For the better part of the last year, it has been a tough time to be an income-fund manager. Seemingly every day the market would approach or hit new highs and, in my social encounters, it seemed every night someone would tell me how well his or her momentum-stock (Facebook (FB). Tesla (TSLA), Intuitive Surgical (ISRG) and so on) had been performing.
But now's our time. I believe the worm is turning, and for exactly the right reason: Earnings estimates are too high. My rant about bleak first-quarter estimates aside, there is always a tipping point -- a moment, as historians would say -- when the market "gets it." I have stated my belief that first-quarter earnings would be dire, and now the proof is unfolding. I believe, moreover, that this will continue as we move through the next three weeks. In short, fundamentals matter. With that in mind, watch for downbeat outlooks from companies in a variety of industries coupled with their "blah" first quarter-financials.
Still, as an active asset manager, it's not just enough to see someone else's strategy sputter. Yours needs to excel -- and, while this doesn't get 24/7 coverage on CNBC, the preferred-stock space has been red-hot thus far in 2014: The iShares US Preferred Stock (PFF) has risen 5.9% this year vs. the S&P 500's fall, which as of this writing stands at 1.6%. That's a great relative performance, and I believe these trends will persist.
Meanwhile, my Portfolio Guru model portfolio -- composed entirely of income-securities, the vast majority of which are preferreds -- has risen 8.5% thus far in 2014. So I am raising my voice again at cocktail parties, and I can justify the general outperformance of preferreds as well as the outperformance of my fund vs. the overall preferred-share category.
On the outperformance of preferred shares: U.S. Treasury yields are not rising, nor do I think they will. The reasons are twofold. First, I believe the "flight to safety" trade will continue as the equity markets correct, and I don't believe the U.S. economy -- nor the global economy, for that matter -- is as strong as the raging equity bulls want you to believe. Second, the 10-year Treasury is the ultimate pricing benchmark for preferreds of U.S. companies, and as Treasury prices rise, assuming unchanged perception of credit risk, prices of preferreds should climb as well.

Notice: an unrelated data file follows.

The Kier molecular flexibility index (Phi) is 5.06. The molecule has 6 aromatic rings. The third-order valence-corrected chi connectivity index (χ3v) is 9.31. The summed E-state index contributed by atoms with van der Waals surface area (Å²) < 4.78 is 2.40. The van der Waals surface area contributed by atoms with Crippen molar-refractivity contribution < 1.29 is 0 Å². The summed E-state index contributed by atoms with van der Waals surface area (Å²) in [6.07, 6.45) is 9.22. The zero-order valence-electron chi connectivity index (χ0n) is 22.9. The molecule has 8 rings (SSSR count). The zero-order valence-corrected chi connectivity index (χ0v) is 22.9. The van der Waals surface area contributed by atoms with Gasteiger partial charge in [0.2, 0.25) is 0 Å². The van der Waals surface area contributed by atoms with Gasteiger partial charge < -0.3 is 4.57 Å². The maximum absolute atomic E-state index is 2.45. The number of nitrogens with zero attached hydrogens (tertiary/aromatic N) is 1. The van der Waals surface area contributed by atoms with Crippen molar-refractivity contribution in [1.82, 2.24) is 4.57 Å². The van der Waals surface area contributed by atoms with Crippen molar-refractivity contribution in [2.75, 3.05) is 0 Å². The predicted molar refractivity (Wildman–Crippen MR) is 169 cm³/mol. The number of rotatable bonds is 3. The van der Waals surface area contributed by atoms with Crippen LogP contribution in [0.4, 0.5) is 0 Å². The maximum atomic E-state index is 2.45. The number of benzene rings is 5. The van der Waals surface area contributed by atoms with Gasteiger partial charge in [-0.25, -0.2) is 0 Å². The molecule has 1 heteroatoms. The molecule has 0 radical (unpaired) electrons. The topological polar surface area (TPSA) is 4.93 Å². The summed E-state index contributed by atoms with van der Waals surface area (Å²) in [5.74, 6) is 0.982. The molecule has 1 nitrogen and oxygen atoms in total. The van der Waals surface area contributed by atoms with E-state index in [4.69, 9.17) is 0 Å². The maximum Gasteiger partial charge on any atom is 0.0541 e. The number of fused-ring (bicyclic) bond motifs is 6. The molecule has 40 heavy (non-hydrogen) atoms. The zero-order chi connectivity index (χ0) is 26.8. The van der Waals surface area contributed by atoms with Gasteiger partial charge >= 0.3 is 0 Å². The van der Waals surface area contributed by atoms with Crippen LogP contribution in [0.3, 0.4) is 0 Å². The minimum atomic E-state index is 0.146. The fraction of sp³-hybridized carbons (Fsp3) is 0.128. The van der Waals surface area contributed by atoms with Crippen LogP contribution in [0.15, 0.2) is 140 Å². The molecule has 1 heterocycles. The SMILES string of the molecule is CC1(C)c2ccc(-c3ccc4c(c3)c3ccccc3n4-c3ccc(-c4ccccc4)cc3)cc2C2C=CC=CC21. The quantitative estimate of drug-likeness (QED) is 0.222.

On my portfolio's outperformance against the general preferred category: My portfolio is heavily weighted toward preferred shares of companies in the energy sector. I look for preferreds of firms that can dramatically increase hydrocarbon production and, then the calculus is simple. More production equals more cash flow, which equals greater coverage of the preferred dividend, and that should equal a lower spread to Treasuries. That is exactly what is happening with my energy-sector preferreds.
At this week's Independent Petroleum Association of America's OGIS conference in New York, I spent time with the management teams of all of the energy-sector issuers in my model portfolio (much more to come on that in future columns). In each case I walked out of the meeting with increased conviction regarding the creditworthiness of that company.
I can't lie -- for me, as an income manager, it's a feeling that borders on ecstasy. With my investment style, I'll never experience the joy of selling someone a stock for 67x earnings that I bought for a mere 45x. But my core strategy of persistent reinvestment works, and if it takes a pullback in the momentum names to remind the investing public, then so be it.
So, not as an "I told you so" but in the spirit of idea-sharing and full disclosure, listed below are the preferreds that I own in the Portfolio Guru model portfolio, and for my clients. (I also own some straight debt, one high-yielding equity and one master limited partnership, but we'll focus on the preferreds.) I am still buying every single name on that list that isn't currently callable -- I only buy preferreds after first call date if they trade at a discount to par.
In short, I don't see any reason to alter my strategy anytime soon.
- GreenHunter Resources Series C (GRH-C)
- Gastar Exploration Series A (GST-A)
- Gastar Exploration Series B (GST-B)
- Magnum Hunter Resources Series C (MHR-C)
- Magnum Hunter Resources Series D (MHR-D)
- Magnum Hunter Resources Series E (MHR-E)
- Evolution Petroleum Series A (EPM-A)
- Miller Energy Resources Series C (MILL-C)
- Miller Energy Resources Series D (MILL-D)